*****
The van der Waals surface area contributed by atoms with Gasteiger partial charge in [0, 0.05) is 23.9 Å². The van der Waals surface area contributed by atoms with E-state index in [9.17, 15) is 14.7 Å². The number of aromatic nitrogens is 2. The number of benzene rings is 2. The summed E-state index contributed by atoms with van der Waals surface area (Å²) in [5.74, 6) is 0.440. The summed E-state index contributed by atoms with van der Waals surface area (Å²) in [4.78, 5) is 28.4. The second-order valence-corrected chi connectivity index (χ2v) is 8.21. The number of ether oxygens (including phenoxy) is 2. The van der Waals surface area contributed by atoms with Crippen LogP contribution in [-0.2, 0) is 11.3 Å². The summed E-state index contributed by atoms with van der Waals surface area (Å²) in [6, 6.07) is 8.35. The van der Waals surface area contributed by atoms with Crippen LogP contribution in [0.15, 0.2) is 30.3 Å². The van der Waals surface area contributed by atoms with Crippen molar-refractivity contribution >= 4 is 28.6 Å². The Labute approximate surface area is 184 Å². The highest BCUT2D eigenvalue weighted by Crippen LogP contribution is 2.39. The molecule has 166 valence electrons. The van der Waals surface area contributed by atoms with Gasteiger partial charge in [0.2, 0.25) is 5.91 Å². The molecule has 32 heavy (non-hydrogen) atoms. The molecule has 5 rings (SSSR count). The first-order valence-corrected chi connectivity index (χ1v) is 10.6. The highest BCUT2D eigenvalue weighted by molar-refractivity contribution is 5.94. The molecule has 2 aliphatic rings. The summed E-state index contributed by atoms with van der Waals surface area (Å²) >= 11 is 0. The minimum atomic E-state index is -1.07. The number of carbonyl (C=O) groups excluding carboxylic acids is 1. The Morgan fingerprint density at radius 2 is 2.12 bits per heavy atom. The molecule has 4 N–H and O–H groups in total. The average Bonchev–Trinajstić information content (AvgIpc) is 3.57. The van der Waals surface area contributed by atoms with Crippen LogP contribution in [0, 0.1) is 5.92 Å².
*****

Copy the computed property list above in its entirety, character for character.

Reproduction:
The van der Waals surface area contributed by atoms with Gasteiger partial charge in [0, 0.05) is 23.9 Å². The van der Waals surface area contributed by atoms with E-state index in [9.17, 15) is 14.7 Å². The number of aromatic nitrogens is 2. The number of benzene rings is 2. The summed E-state index contributed by atoms with van der Waals surface area (Å²) in [5.74, 6) is 0.440. The summed E-state index contributed by atoms with van der Waals surface area (Å²) in [4.78, 5) is 28.4. The second-order valence-corrected chi connectivity index (χ2v) is 8.21. The number of ether oxygens (including phenoxy) is 2. The van der Waals surface area contributed by atoms with Crippen LogP contribution in [-0.2, 0) is 11.3 Å². The summed E-state index contributed by atoms with van der Waals surface area (Å²) in [6, 6.07) is 8.35. The van der Waals surface area contributed by atoms with Crippen LogP contribution in [0.15, 0.2) is 30.3 Å². The van der Waals surface area contributed by atoms with Crippen molar-refractivity contribution >= 4 is 28.6 Å². The Labute approximate surface area is 184 Å². The highest BCUT2D eigenvalue weighted by Crippen LogP contribution is 2.39. The molecule has 166 valence electrons. The van der Waals surface area contributed by atoms with Gasteiger partial charge in [0.2, 0.25) is 5.91 Å². The molecule has 32 heavy (non-hydrogen) atoms. The molecule has 5 rings (SSSR count). The first-order valence-corrected chi connectivity index (χ1v) is 10.6. The highest BCUT2D eigenvalue weighted by molar-refractivity contribution is 5.94. The molecule has 2 aliphatic rings. The summed E-state index contributed by atoms with van der Waals surface area (Å²) >= 11 is 0. The minimum atomic E-state index is -1.07. The number of carbonyl (C=O) groups excluding carboxylic acids is 1. The Morgan fingerprint density at radius 2 is 2.12 bits per heavy atom. The molecule has 4 N–H and O–H groups in total. The average Bonchev–Trinajstić information content (AvgIpc) is 3.57. The van der Waals surface area contributed by atoms with Crippen LogP contribution in [0, 0.1) is 5.92 Å².